Not long after they had returned, he left her...for good this time. Anna filed for divorce – sold their house and bought a small flat. She was to spend only six months there. Two days before she died she made the final entry in her diary.
“I’m glad I stopped the divorce...sorry, Julie; you didn’t know that either. I relish being a thorn in both their sides for posterity. Though...shit, I don’t really mean that. David’s OK, just a bit of a dreamer, that’s all. A kid, not so deep down inside, but it seems I always attract men like that. Look at my first husband, George. OK.... so I made out to everyone, you included, he was married to his job, and not me, but that wasn’t true. I encouraged him to work extra shifts at the hospital, and with that ‘flying ambulance thing’ he’d volunteered for, only so I could arrange to see David more, it was difficult enough finding excuses. Didn’t give a damn when I broke up David’s marital home – two kids and all...or that I broke George’s heart. No wonder they call me a ‘hard-nosed cow’...to my face, most of the time. I sure ain’t no angel! Geesh! I don’t believe I just wrote that...must be the methadone talking. Anyway... hope God doesn’t get to see this, so Julie, do us a favour? ‘Read it, then burn it’, as they say. And, I’m not joking. Mind you, if He did read it I’d get banished to Hell, no doubt, and I could burn it myself there, quite easily...not that there’d be much point then...”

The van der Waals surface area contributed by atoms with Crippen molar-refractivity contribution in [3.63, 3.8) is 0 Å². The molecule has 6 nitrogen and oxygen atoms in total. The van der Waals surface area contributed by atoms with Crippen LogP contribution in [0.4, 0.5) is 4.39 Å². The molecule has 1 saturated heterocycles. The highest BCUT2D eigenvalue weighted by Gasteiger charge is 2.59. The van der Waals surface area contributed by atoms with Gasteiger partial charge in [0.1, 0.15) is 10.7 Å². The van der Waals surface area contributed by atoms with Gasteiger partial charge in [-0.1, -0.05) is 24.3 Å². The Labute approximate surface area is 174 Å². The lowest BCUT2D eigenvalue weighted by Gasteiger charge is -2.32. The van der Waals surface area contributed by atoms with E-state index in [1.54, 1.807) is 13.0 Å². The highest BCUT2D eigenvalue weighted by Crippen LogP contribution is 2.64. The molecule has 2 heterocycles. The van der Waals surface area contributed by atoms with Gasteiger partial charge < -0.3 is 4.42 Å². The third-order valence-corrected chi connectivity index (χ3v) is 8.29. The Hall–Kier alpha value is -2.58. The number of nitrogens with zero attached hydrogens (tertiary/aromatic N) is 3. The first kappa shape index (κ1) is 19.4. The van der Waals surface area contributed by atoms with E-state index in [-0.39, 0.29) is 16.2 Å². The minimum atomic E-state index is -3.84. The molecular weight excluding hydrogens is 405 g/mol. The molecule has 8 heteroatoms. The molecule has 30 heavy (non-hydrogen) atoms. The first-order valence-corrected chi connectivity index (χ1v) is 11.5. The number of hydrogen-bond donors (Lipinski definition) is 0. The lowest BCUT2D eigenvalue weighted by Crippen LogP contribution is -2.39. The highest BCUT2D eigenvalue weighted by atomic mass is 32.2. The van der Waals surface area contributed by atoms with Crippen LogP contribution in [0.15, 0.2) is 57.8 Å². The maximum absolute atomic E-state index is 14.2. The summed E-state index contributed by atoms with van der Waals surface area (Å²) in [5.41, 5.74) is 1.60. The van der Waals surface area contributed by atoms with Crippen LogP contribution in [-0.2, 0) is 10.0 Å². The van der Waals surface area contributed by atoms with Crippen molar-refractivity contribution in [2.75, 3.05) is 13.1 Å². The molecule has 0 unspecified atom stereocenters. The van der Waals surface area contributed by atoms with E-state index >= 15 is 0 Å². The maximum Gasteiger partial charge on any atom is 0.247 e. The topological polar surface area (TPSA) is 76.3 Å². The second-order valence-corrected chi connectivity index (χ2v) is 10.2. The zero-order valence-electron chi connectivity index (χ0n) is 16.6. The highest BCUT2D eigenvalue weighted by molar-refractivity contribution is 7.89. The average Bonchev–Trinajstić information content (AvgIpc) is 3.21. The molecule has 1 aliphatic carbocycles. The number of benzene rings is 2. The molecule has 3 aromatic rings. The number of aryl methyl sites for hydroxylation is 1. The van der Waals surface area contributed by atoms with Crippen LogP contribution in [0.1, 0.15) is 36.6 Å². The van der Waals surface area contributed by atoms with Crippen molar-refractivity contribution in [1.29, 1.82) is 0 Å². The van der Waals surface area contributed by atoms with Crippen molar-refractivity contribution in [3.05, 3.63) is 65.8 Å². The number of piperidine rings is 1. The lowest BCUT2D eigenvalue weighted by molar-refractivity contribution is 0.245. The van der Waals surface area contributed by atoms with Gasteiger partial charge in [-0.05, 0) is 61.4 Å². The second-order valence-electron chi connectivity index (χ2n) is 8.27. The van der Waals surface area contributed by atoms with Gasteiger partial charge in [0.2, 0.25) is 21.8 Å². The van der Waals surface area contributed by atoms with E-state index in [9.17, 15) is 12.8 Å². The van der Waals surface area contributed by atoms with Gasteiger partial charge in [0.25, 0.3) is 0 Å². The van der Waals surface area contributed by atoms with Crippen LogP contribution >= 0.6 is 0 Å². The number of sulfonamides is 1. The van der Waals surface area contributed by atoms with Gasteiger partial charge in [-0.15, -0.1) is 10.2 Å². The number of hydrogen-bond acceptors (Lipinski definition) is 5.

Julie smiled to herself, remembering her sister’s amazingly dry sense of humour. It was clear to her, only now, what David had meant – the day of the funeral just before he’d left, when he’d told her, ‘there were things about them she’d never know’. And, even now, he was probably right. Nevertheless, that afternoon she had learned much about Anna...even more about what real love was, but mostly, about herself.
Putting the diaries and album back in their wicker basket, she pushed it carefully beneath the bed again. Strange to think this bed had once been theirs, Anna’s and David’s. When her sister became too ill to live on her own, she’d sold her flat, and had come to live with Julie – bringing some of her own furniture, including the bed.